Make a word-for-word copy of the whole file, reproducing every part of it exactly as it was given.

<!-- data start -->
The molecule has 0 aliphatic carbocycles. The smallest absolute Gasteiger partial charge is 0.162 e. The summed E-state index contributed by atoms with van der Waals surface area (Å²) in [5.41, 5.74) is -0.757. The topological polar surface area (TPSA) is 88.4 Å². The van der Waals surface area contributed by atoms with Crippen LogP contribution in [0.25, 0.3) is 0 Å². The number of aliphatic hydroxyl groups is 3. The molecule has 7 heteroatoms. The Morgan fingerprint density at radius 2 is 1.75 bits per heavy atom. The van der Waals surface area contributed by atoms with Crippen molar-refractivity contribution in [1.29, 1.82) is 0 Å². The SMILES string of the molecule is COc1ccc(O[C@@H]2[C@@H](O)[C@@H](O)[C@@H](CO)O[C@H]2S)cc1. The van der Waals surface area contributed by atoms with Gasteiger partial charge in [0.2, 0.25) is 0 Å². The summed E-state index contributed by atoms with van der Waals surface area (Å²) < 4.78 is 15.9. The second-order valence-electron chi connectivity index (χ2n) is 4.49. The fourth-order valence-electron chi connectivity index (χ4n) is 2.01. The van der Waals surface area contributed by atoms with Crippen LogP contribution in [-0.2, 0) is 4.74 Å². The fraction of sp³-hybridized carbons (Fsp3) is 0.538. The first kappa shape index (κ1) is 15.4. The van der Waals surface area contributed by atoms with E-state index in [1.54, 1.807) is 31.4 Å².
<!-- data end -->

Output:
The molecule has 0 aliphatic carbocycles. The smallest absolute Gasteiger partial charge is 0.162 e. The summed E-state index contributed by atoms with van der Waals surface area (Å²) in [5.41, 5.74) is -0.757. The topological polar surface area (TPSA) is 88.4 Å². The van der Waals surface area contributed by atoms with Crippen LogP contribution in [0.25, 0.3) is 0 Å². The number of aliphatic hydroxyl groups is 3. The molecule has 7 heteroatoms. The Morgan fingerprint density at radius 2 is 1.75 bits per heavy atom. The van der Waals surface area contributed by atoms with Crippen molar-refractivity contribution in [1.29, 1.82) is 0 Å². The SMILES string of the molecule is COc1ccc(O[C@@H]2[C@@H](O)[C@@H](O)[C@@H](CO)O[C@H]2S)cc1. The van der Waals surface area contributed by atoms with Gasteiger partial charge in [0.2, 0.25) is 0 Å². The summed E-state index contributed by atoms with van der Waals surface area (Å²) < 4.78 is 15.9. The second-order valence-electron chi connectivity index (χ2n) is 4.49. The fourth-order valence-electron chi connectivity index (χ4n) is 2.01. The van der Waals surface area contributed by atoms with Crippen LogP contribution in [-0.2, 0) is 4.74 Å². The fraction of sp³-hybridized carbons (Fsp3) is 0.538. The first kappa shape index (κ1) is 15.4. The van der Waals surface area contributed by atoms with E-state index in [1.54, 1.807) is 31.4 Å².